While these processes have improved the reduction in papermaking processes, there is still a need to further reduce the stickies on papermaking machines

SUMMARY OF THE INVENTION

The present invention is directed to methods and compositions for inhibiting the deposit of sticky material on a papermill felt used in processing pulp slurry into sheets.

In one aspect the present invention is directed to methods for inhibiting the deposit of sticky material on a papermill felt used in processing pulp slurry into sheets, comprising applying to the papermill felt at least one cationic polymer and at least one nonionic surfactant having an HLB of about 11 to 14, preferably about 12 to 13, with a preferred value being about 13.

The cationic polymer can comprise a dicyandiamide formaldehyde condensate polymer, and the dicyandiamide formaldehyde condensate polymer can include at least one compound selected from the group consisting of formic acid and ammonium salts as polymerization reactants.

The cationic polymer can be derived from a reaction between formaldehyde, dicyandiamide, formic acid, and ammonium chloride. Moreover, the cationic polymer can be obtained by reaction between an epihalohydrin and at least one amine, or derived from ethylenically unsaturated monomers which contain a quaternary anunonium group. Still further, the cationic polymer can be protonated or contain quaternary ammonium groups. The cationic polymer can be derived by reacting an epihalohydrin with at least one compound selected from the group consisting of diethylamine, dimethylamine, and methylethylamine, and the cationic polymer can be made by reacting epichlorohydrin with dimethylamine dr diethylamine.

The cationic polymer and nonionic surfactant can be applied in at least one aqueous composition, whereby the cationic polymer and nonlionic surfactant can be applied in one aqueous composition and/or applied in separate aqueous compositions.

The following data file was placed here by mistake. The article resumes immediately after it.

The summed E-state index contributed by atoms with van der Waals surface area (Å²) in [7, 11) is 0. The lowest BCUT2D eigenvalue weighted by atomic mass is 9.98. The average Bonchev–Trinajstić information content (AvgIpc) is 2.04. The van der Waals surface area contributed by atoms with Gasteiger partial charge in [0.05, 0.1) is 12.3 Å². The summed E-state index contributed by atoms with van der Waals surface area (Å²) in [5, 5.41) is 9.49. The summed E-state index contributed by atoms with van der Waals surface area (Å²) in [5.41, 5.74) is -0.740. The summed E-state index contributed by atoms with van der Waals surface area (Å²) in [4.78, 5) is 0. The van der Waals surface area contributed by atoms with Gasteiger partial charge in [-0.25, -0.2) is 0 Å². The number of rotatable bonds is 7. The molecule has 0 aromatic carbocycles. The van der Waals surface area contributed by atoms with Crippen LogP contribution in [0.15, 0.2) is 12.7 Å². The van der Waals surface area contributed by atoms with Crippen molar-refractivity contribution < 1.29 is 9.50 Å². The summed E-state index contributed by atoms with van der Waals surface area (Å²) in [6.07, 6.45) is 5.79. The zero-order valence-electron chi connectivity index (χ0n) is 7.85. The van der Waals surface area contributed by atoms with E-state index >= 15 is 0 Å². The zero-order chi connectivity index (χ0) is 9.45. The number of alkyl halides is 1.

The concentration of the cationic polymer in the aqueous composition can be at least about 0.0002 weight percent, with a preferred range being about 0.0002 to about 0.02 weight percent.

The weight ratio of nonionic surfactant to cationic polymer can be about 50:1 to 1:50, about 50:1 to 1:1, about 10:1 to 1:1, and about 1:1. The concentration of nonionic surfactant can be at least about 1 ppm. The cationic polymer can be applied at a rate of at least about 0.002 g/m2-min.

The at least one aqueous composition can be continuously applied to the felt, and the cationic polymer is preferably applied at a rate of at least about 0.01 g/m2-min.

The at least one aqueous composition can be intermittently applied to the felt, and the cationic polymer is preferably applied at a rate of at least about 0.02 g/m2-min during an application period.

The at least one nonionic surfactant can comprise condensation products of ethylene oxide with a hydrophobic molecule, including condensation products of ethylene oxide with higher fatty alcohols, higher fatty acids, alkylphenols, polyethylene glycol, esters of long chain fatty acids, polyhydric alcohols and their partial fatty acid esters, and long chain polyglycol partially esterfied or etherified. The at least one nonionic surfactant can comprise at least one linear and/or branched nonionic surfactant, preferably a branched nonionic surfactant. The at least one nonionic surfactant can comprise at least one branched alcohol ethoxylated nonionic surfactant, preferably of a higher fatty alcohol. Preferably the cationic polymer has a molecular weight of about 10,000 to 50,000, more preferably about 10,000 to 20,000 when utilized with the branched nonionic surfactant.

BRIEF DESCRIPTION OF THE DRAWINGS

In the drawings:

FIG. 1 is a schematic side elevation drawing of felts in a papermaking machine which can be treated in accordance with the present invention; and

FIG. 2 is a schematic side elevation drawing of felts in a vat forming papermaking machine which can be treated in accordance with the present invention.

DETAILED DESCRIPTION OF THE INVENTION

Unless otherwise stated, all percentages, parts, ratios, etc., are by weight.

Unless otherwise stated, a reference to a compound or component includes the compound or component by itself, as well as in combination with other compounds or components, such as mixtures of compounds.

Further, when an amount, concentration, or other value or parameter, is given as a list of upper preferable values and lower preferable values, this is to be understood as specifically disclosing all ranges formed from any pair of an upper preferred value and a lower preferred value, regardless whether ranges are separately disclosed.